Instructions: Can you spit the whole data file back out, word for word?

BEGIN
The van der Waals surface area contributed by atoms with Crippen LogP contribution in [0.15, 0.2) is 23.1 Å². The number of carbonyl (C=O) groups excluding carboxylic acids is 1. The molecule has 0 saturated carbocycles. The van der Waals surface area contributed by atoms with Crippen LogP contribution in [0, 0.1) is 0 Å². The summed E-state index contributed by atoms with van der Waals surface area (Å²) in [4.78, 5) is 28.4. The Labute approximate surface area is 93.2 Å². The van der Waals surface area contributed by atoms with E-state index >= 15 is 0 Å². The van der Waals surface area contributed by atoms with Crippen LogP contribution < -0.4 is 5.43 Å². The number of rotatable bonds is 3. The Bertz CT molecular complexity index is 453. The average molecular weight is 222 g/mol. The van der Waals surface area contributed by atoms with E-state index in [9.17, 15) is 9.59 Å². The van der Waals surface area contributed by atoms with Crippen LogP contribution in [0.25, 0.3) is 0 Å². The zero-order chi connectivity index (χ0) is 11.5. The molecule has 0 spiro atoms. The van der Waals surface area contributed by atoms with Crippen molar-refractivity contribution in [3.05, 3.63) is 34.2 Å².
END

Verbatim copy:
The van der Waals surface area contributed by atoms with Crippen LogP contribution in [0.15, 0.2) is 23.1 Å². The number of carbonyl (C=O) groups excluding carboxylic acids is 1. The molecule has 0 saturated carbocycles. The van der Waals surface area contributed by atoms with Crippen LogP contribution in [0, 0.1) is 0 Å². The summed E-state index contributed by atoms with van der Waals surface area (Å²) in [4.78, 5) is 28.4. The Labute approximate surface area is 93.2 Å². The van der Waals surface area contributed by atoms with E-state index >= 15 is 0 Å². The van der Waals surface area contributed by atoms with Crippen LogP contribution < -0.4 is 5.43 Å². The number of rotatable bonds is 3. The Bertz CT molecular complexity index is 453. The average molecular weight is 222 g/mol. The van der Waals surface area contributed by atoms with E-state index in [9.17, 15) is 9.59 Å². The van der Waals surface area contributed by atoms with Crippen LogP contribution in [0.25, 0.3) is 0 Å². The zero-order chi connectivity index (χ0) is 11.5. The molecule has 0 spiro atoms. The van der Waals surface area contributed by atoms with Crippen molar-refractivity contribution in [3.05, 3.63) is 34.2 Å².